‘Enacting Populism in its Mediæscape’ at Kadist Art Foundation, Paris. Review by Jo-ey Tang
Timed to the last the final two months of the French presidential election, and ending on the precipitous election day, ‘Enacting Populism in its Mediæscape’, curated by Matteo Lucchetti, operates within a shifting matrix of ideologies and temporalities, by staging a non-static exhibition that mirrors, reflects on, and embeds itself in the heightened realities of political representations. Drawing on the logics of Argentine philosopher Ernest Laclau, specifically his book ‘On Populist Reason’, an exegesis on the flattening of political identities in present-day societies, the exhibition space is set up to appear as a temporary political office, its walls painted in seafoam green, which has the calming effect of a hospital waiting room. The artists adopt the various forms in which political ideologies and economic exchanges are disseminated, in videos (Alterazioni Video, Nicoline van Harksamp, Société Réaliste), posters (Steve Lambert), and contracts (Anna Scalfi Eghenter, Superflex). Lucchetti calls it an ‘ambivalent space’, which is echoed in one of Lambert’s pseudo political posters, ‘It’s Time to Fight & It’s Time to Stop Fighting’, succinctly telegraphing the ambivalence and the urgency of the political present.
Nearly half of the works in the exhibition are out of reach from viewers in its totality, either in production, unavailable during gallery opening hours, or they extend beyond the time span of the exhibition dates. Any viewer will certainly miss part of the exhibition - too early, too late, or simply denied even the illusion of complete access. Thus, it self-reflexively questions the spatio-temporal limitations of contemporary exhibitions in addressing the representation of political ideologies: how does an exhibition situate itself to the contemporary political moment; and how could viewers situate their subjectivities in the context of such an exhibition’
The Paris-based duo Société Réaliste (Ferenc Gróf and Jean-Baptiste Naudy), incites the enigmas of history and how history outlives us. Purported to be the longest video ever made, ‘A Life to See’ (2012) takes all the frames of the seven feature films of Leni Riefenstahl, stretched to 885,768 hours, or 101 years, the life span of the controversial director. Each frame is played once for 59 minutes, in random order, and the audio is derived from all the sounds from the films compressed and played over each frame. The compression and expansion of visual and sonic records of an artist, as a figure in complicity with the state’s ideology, confer a heaviness to the still frame, a meditation on the role of artist. History is paused, but also is moving along to the intractability of time. Available online at http://www.alifetosee.net the video not only exceeds the time span of the exhibition, it is also predicated on the demise of the current form of the Internet as we know it.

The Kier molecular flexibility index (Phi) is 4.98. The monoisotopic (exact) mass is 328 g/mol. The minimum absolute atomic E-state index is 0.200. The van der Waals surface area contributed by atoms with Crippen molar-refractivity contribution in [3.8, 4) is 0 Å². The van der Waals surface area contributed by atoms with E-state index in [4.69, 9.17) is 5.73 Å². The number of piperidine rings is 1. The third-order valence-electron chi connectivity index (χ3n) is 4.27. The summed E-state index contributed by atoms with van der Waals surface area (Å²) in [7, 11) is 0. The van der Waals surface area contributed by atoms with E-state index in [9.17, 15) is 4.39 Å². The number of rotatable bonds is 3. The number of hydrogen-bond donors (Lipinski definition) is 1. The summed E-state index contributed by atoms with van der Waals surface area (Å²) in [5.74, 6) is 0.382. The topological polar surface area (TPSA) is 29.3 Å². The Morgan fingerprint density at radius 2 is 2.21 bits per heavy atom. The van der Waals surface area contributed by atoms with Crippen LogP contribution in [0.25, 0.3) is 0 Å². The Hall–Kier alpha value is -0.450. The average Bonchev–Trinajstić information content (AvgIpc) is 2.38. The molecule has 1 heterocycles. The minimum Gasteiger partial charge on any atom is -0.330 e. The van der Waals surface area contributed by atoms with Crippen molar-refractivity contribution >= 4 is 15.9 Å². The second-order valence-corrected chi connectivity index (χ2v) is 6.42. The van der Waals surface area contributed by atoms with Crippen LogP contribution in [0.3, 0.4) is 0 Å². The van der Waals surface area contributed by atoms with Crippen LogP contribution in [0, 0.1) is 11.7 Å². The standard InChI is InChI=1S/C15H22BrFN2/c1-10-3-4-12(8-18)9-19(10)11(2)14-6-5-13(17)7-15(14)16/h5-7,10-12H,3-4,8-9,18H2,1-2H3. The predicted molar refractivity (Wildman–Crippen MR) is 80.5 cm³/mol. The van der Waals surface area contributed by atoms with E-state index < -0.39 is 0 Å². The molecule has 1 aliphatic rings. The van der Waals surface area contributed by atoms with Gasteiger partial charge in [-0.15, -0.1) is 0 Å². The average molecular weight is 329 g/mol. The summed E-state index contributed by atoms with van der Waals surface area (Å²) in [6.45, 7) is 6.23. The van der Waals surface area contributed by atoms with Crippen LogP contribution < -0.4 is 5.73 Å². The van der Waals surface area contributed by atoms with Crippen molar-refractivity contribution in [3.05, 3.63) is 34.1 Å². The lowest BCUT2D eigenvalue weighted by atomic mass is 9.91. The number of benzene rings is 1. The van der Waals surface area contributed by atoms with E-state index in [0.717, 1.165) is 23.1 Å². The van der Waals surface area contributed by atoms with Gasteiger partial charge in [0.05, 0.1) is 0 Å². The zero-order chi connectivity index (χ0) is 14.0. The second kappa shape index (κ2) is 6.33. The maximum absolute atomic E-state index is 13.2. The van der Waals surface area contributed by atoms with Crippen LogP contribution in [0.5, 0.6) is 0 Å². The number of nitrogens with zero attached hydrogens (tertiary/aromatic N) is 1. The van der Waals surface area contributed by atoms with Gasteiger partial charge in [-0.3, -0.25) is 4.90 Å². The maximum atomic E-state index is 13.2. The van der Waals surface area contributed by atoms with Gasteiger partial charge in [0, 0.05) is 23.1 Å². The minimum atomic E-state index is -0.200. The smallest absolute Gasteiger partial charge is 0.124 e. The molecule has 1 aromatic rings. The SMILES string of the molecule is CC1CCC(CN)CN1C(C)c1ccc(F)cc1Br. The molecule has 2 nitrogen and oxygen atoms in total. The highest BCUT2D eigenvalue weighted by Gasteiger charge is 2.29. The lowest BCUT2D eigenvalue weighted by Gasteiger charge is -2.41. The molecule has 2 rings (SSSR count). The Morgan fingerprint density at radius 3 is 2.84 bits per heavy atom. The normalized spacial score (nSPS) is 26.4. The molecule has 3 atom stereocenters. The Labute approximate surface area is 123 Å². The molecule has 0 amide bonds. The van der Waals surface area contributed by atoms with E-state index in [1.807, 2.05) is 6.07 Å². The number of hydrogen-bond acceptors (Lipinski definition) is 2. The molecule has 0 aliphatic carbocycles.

On the other end of the temporal spectrum, Oliver Ressler’s ‘Robbery’ (2012) is a short video that is made up of just two still images, played back to back. One frame is of Angela Merkel and Nicolas Sarkozy at a press conference and the other of looters at a grocery store in Britain in August 2011. Punctuated by the intertitles of ‘Daytime Robbery’ and ‘Nighttime Robbery’, the linkage between the looting carried out by working class youth and the states’ bailout to banks is blunt. Yet played only when the exhibition space is closed and viewable from the outside in the evening, its refusal takes a stance against viewers’ expectations of the role of artists making political work today.
Heman Chong’s ‘Simultaneous’ (2011) is the most engrossing and elusive work in the exhibition. A 12-hour real-time English to French translation of two short stories by Alfian Sa’at set in present-day Singapore (where the artist is also from), are performed by a reader and a translator, who were stationed at the entrance by the street-facing window. The viewer first encounters the process of translation up close, and later on again through a single speaker halfway into the exhibition space. This encountering and re-encountering creates a sense of disembodiment, a distancing of the present. Performed only on the day of the press preview and the first day of the exhibition and during the opening night, it is both a call and a death knoll to change, testing the will of the listeners as it recedes into background noise. All the hardware used in the performance: speakers, wires, tables, chairs, books, bottles of water, were removed thereafter. It not only calls into question the veracity of translation, but by enacting privileged information and disappearing from the exhibition, our inability to witness change, and the capacity for total knowledge. The privileged viewers are, thus, complicit in this movement of resistance that is the present. The event has always already happened. The viewer is always a partial witness in the transit of time.